Featured Research

from universities, journals, and other organizations

Methane Found In Desert Soils Bolsters Theories That Life Could Exist On Mars

Date:
November 8, 2005
Source:
University of Southern California
Summary:
Evidence of methane-producing organisms can be found in inhospitable soil environments much like those found on the surface of Mars, according to experiments undertaken by scientists and students from the Keck School of Medicine of the University of Southern California and the University of Arkansas and published online in the journal Icarus. These results, they say, provide ample impetus for similar "biodetection experiments" to be considered for future missions to Mars.

Mars from the Mars Global Surveyor Mars Orbiter Camera.
Credit: Image s NASA/JPL/MSSS

Evidence of methane-producing organisms can be found in inhospitable soil environments much like those found on the surface of Mars, according to experiments undertaken by scientists and students from the Keck School of Medicine of the University of Southern California and the University of Arkansas and published online in the journal Icarus.

These results, they say, provide ample impetus for similar "biodetection experiments" to be considered for future missions to Mars.

"Methane-producing organisms are the ones most likely to be found on Mars," notes Joseph Miller, Ph.D., associate professor of cell and neurobiology at the Keck School and one of the study's lead researchers. "And, in fact, methane was detected on Mars last year."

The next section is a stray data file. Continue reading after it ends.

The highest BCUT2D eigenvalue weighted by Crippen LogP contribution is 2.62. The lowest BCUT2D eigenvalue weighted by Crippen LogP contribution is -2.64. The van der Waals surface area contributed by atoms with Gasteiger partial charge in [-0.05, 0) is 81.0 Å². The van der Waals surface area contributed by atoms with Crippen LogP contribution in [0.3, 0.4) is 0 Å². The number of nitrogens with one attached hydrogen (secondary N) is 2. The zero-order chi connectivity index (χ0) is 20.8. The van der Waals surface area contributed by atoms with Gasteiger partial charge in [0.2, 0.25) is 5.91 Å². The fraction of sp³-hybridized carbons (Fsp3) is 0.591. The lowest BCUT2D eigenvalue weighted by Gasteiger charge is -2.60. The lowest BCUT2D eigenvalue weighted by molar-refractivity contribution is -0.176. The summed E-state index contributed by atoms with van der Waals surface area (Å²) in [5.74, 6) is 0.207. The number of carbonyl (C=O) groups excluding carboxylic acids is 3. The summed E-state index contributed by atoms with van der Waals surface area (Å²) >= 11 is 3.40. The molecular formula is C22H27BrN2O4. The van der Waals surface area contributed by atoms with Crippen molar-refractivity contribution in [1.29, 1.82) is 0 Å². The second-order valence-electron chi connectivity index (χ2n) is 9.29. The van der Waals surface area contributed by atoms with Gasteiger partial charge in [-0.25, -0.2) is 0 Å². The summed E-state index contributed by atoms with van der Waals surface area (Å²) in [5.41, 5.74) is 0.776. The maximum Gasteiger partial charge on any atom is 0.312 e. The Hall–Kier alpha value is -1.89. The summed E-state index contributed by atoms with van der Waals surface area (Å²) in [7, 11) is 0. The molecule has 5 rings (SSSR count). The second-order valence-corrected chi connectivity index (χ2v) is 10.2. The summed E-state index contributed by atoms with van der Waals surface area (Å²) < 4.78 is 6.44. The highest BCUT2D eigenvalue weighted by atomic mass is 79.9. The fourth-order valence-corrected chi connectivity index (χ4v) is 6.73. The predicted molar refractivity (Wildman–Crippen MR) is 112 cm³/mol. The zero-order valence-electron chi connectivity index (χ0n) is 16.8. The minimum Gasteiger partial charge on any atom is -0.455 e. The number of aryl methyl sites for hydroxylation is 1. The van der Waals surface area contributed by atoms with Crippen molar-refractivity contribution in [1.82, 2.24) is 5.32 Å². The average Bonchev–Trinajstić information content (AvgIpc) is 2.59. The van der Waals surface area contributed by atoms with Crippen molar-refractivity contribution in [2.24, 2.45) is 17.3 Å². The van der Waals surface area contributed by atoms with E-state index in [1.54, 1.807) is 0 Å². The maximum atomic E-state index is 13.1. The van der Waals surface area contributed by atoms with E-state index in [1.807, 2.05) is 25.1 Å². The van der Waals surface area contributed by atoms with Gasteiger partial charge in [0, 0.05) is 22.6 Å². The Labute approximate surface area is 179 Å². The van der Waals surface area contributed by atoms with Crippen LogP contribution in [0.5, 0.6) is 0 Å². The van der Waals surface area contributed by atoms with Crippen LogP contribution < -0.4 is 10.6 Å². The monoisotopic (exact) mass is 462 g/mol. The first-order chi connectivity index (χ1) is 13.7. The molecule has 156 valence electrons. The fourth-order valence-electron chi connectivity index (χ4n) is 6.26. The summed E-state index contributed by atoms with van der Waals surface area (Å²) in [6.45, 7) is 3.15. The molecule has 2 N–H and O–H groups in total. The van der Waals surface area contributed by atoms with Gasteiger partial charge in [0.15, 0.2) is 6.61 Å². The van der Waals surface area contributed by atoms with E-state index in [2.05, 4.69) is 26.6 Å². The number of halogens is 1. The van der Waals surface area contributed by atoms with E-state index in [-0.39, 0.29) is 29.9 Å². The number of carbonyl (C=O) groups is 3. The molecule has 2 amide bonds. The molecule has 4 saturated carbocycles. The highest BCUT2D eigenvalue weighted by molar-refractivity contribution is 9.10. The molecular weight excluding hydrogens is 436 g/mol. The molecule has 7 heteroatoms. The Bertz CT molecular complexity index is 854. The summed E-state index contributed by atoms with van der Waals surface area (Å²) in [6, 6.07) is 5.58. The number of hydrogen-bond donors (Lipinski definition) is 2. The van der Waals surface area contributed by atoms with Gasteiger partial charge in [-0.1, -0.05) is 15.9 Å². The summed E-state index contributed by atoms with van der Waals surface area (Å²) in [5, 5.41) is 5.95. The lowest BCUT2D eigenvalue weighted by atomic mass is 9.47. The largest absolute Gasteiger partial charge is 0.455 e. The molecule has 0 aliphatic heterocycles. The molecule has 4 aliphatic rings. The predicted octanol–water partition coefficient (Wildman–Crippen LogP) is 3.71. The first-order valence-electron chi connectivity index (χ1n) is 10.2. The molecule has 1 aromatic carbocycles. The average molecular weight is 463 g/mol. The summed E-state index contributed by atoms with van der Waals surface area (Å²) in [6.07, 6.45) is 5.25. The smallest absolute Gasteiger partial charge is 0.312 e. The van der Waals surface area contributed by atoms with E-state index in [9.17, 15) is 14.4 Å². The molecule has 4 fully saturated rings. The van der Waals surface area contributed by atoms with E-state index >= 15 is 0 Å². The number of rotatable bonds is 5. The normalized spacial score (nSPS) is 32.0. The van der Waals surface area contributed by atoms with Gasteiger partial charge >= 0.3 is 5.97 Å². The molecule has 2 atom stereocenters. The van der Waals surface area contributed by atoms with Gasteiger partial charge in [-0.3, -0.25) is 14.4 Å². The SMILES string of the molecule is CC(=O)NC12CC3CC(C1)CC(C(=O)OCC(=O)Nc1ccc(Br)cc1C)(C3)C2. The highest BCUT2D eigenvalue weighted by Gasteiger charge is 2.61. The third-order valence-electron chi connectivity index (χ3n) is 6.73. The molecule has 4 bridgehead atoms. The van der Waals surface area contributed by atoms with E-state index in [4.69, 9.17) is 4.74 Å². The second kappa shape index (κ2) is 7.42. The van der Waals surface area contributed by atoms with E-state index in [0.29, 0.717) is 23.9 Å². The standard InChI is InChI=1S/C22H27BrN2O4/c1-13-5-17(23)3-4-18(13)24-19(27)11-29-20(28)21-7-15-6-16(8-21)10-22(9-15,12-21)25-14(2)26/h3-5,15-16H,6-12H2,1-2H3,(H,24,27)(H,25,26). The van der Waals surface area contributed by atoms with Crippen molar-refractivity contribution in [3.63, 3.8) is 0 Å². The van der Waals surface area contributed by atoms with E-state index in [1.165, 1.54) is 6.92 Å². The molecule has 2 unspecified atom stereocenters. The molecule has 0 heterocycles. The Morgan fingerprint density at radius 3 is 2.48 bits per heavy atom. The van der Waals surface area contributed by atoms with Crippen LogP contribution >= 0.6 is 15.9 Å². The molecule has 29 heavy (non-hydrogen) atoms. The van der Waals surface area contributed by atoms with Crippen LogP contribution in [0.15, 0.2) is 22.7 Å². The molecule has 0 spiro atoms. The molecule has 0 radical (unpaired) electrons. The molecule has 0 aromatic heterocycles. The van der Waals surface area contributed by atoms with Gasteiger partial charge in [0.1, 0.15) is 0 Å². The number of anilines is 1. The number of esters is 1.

Methane is considered to be a biological signature for certain living organisms that metabolize organic matter under conditions of low or no oxygen. Terrestrial methanogens (methane-producers) are typically found in environments largely protected from atmospheric oxygen, such as peat bogs, oceanic methane ices and anoxic levels of the ocean. But they had not previously been detected in an arid desert environment.

To see if methane could be found in Mars-like soil, the investigators collected soil and vapor samples from the arid environment of the Mars Desert Research Station in Utah, and then compared them with vapor samples taken from the Idaho High Desert and soil samples from Death Valley, the Arctic and the Atacama desert in Chile. Three of five vapor samples from the Utah site showed the presence of methane; there was no methane found in any of the vapor samples from Idaho. Similarly, while five of 40 soil samples from Utah produced methane after the addition of growth medium to the samples-indicating that the methane was being given off by a biological organism, most likely a bacterium-none of the other soil samples showed signs of methane production.

Finding methane in the Utah desert is no guarantee that methane-producers exist on Mars, admits Miller, who has previously analyzed data from the Viking Lander missions and found that soil samples taken in the 1970s from the Martian surface exhibited a circadian rhythm in what appeared to be nutrient metabolism, much like that present in terrestrial microbes. However, Miller says, this recent experiment does provide "proof of principle [in that] it improves the case that such bacteria can and might exist on the Martian surface." And that, he adds, surely warrants further investigation during future missions to Mars.

In conclusion, the researchers write, "The detection of methane, apparently of biological origin, in terrestrial desert regolith bodes well for future biodetection experiments in at least partially analogous Martian environments."

###

Mark Moran, Joseph D. Miller, Tim Kral, Dave Scott, "Desert methane: Implications for life detection on Mars." Icarus, 178 (2005), 277-280.